Christmas: Darkness gives way to Christ’s Light

December 24, 2023 at 11:01 a.m.
A Nativity scene is displayed in Bishop O’Connell’s home in preparation for Christmas. Staff photo
A Nativity scene is displayed in Bishop O’Connell’s home in preparation for Christmas. Staff photo


I wake up very early most days. I rarely, if ever, have to set my alarm clock. I love the early morning when everything is peaceful and quiet. And in the silence of those first moments of the day, it seems that God and I have some of our best conversations. My mind is not cluttered with schedules and busyness. The crush of meetings, travel and the day’s activities appear far distant at that time, even though they are only a couple of hours away. I watch the dark of night slowly give way to the light of another day.

In the season of Advent, as Christmas as fast approaches, my thoughts and prayers turn to the mystery of our salvation: the birth of the Lord Jesus Christ, the Word made Flesh. In many respects, what I experience very early each morning is not unlike what humanity experienced that first Christmas day.

When God actually created the world, no one really knows for sure.  We only know that God did create it.  God said, “Let there be light” and there was light – at least until man dimmed that light through original sin. And, so, humanity waited and waited, hoping that the light would be restored. The ancient Scriptures are filled with promises and predictions that it would be restored, and our faith was born from those prophecies. Slowly, ever so slowly, the darkness of the world gave way, and the Lord Jesus Christ was born: “God from God, Light from Light, True God from True God” as we profess in the Creed each Sunday. The Old Testament prophet Isaiah foretold this marvelous moment in time:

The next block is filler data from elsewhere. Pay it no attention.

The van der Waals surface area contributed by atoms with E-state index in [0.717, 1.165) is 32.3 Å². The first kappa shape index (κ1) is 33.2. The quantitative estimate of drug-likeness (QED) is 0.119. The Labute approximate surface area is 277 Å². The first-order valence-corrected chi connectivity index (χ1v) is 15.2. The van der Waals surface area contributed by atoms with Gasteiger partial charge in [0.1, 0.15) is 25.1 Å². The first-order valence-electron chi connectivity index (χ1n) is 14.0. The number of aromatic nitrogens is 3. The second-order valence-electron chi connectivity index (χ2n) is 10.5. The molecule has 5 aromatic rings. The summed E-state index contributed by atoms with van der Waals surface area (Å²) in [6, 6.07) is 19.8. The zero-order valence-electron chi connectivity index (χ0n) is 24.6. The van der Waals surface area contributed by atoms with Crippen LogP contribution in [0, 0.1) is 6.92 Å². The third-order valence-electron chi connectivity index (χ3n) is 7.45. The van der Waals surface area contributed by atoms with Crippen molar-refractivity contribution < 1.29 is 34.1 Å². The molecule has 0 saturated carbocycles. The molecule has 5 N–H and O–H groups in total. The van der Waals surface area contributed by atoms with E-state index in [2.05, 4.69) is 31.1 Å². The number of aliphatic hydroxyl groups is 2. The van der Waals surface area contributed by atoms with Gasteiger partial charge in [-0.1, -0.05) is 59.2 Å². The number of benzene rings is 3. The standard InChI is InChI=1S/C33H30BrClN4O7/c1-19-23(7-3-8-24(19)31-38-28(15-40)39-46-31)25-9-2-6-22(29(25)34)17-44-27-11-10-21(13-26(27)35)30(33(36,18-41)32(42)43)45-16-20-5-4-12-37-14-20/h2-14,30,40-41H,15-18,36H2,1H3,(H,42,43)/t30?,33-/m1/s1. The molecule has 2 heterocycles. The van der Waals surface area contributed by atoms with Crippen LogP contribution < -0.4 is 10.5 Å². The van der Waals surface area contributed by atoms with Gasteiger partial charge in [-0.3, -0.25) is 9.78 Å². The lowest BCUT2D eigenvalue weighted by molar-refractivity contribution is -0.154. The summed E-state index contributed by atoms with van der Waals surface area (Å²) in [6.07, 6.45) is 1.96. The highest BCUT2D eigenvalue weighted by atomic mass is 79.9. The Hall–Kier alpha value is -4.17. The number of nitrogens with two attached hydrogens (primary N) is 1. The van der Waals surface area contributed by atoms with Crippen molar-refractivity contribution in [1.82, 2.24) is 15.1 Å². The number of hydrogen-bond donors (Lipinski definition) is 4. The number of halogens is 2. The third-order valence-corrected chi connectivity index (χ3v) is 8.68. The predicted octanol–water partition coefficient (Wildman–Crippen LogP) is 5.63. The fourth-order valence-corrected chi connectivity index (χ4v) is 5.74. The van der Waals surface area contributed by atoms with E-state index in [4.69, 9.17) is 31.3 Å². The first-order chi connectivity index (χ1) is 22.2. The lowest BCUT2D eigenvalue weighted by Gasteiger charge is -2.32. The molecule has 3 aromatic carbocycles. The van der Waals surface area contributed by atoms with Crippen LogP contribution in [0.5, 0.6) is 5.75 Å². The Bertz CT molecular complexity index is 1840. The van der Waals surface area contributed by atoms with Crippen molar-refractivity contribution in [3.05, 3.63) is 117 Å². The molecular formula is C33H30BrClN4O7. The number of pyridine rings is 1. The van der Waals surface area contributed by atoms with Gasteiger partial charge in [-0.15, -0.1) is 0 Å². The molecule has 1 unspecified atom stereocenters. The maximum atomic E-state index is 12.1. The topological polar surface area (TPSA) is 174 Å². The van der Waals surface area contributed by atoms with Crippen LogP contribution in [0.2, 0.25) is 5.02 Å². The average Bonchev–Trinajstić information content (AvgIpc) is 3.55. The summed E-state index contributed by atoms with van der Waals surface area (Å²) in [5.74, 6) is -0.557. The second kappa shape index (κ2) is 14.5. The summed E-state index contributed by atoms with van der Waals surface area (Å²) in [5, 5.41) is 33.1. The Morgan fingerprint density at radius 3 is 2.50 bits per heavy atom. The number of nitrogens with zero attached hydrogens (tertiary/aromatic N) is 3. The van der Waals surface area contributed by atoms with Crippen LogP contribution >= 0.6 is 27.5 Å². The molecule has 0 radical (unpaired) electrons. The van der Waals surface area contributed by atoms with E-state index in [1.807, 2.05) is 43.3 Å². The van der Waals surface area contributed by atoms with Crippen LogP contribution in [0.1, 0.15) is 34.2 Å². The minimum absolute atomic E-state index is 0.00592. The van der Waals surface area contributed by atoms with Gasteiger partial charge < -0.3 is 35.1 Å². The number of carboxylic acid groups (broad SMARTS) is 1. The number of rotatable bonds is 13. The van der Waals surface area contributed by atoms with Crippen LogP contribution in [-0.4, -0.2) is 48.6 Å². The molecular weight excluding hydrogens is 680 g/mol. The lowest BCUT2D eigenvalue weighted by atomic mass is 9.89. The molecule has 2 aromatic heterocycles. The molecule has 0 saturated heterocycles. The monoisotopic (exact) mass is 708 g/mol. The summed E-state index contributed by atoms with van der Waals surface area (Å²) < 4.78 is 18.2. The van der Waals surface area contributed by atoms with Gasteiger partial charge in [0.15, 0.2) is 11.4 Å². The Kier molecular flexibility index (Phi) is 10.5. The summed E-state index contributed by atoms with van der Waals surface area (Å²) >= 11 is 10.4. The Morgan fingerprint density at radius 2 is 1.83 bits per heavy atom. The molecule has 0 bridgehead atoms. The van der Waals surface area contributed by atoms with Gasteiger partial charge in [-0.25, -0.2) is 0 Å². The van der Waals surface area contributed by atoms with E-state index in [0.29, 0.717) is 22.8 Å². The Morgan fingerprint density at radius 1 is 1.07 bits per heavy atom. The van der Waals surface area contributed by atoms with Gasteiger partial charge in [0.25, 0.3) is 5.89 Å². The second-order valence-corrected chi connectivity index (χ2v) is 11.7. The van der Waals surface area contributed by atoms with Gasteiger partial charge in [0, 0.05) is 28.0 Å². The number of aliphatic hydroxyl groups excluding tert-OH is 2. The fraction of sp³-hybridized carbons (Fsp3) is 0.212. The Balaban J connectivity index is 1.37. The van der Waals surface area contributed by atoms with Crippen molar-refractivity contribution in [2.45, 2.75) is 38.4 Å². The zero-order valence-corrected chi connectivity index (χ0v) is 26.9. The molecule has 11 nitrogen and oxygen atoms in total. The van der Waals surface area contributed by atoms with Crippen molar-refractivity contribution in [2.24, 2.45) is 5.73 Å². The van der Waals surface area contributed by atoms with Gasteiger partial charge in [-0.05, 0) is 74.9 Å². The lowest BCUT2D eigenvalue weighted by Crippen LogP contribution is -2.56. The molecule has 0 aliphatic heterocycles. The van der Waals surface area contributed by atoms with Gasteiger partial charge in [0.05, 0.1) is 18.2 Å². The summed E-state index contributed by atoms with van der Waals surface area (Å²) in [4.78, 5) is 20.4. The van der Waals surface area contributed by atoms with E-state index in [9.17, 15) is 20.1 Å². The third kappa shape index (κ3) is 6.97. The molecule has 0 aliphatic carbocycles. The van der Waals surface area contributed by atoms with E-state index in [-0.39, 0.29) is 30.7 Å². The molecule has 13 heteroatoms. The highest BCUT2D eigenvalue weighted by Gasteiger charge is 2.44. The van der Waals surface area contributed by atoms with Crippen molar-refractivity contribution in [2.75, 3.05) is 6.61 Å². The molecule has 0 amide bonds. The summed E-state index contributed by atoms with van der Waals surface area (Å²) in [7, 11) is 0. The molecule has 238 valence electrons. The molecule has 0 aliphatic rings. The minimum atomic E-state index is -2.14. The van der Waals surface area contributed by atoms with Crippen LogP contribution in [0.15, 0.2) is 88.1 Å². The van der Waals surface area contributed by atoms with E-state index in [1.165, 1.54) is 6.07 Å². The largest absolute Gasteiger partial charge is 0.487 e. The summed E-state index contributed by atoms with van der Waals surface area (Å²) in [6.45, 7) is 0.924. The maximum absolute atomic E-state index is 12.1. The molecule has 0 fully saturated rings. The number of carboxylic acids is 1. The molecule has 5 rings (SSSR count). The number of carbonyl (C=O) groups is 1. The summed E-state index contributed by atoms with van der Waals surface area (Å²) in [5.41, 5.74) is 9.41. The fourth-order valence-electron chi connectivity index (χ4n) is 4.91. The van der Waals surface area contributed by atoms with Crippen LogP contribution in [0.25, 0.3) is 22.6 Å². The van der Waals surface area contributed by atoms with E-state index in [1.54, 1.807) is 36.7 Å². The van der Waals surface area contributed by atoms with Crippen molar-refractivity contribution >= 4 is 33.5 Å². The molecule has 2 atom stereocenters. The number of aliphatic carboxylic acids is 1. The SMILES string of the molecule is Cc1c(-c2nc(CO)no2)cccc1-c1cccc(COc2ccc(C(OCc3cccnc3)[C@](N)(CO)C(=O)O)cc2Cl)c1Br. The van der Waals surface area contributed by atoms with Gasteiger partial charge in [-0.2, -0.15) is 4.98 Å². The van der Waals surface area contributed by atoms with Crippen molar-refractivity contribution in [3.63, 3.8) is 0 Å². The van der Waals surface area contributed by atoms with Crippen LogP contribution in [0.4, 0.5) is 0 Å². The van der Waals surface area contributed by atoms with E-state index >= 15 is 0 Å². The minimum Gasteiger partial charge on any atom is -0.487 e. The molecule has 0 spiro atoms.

The people who walked in darkness have seen a great light; upon those who lived in a land of gloom a light has shone. You have brought them abundant joy and great rejoicing; They rejoice before you as people rejoice at harvest … for a child is born to us, a son is given to us; upon his shoulder dominion rests.  They name him Wonder-Counselor, God-Hero, Father-Forever, Prince of Peace (Isaiah 9: 1-5).

The dawn of light and of day is, indeed, an excellent metaphor for the coming of Jesus Christ into our world:

And the Word became flesh, and dwelt among us, and we saw His glory, glory as of the only begotten from the Father, full of grace and truth (John 1: 14).

A waiting world looked for the coming of the Messiah the same way it waits for the coming of the dawn and the daylight it brings. In the quiet of night, light breaks through the darkness and, suddenly, we can see again. In the quiet of night, a Word is spoken and, suddenly, we can hear again. In the quiet of night, God’s glory is revealed and, suddenly, grace and truth are ours again. Christmas is that Light, that Word, that Glory and it is ours, as Christians, on Christmas day again and every day of our lives, full of grace and truth.  “For a Child is born to us, a Son is given to us” … and we name him again as He is: “Wonder-Counselor, God-Hero, Father-Forever, Prince of Peace.”

Yes, the light has come, the “Morning Star” has risen brightly not only in the Bethlehem sky but throughout the whole world; not only 2,000 years ago but in the present moment and forever.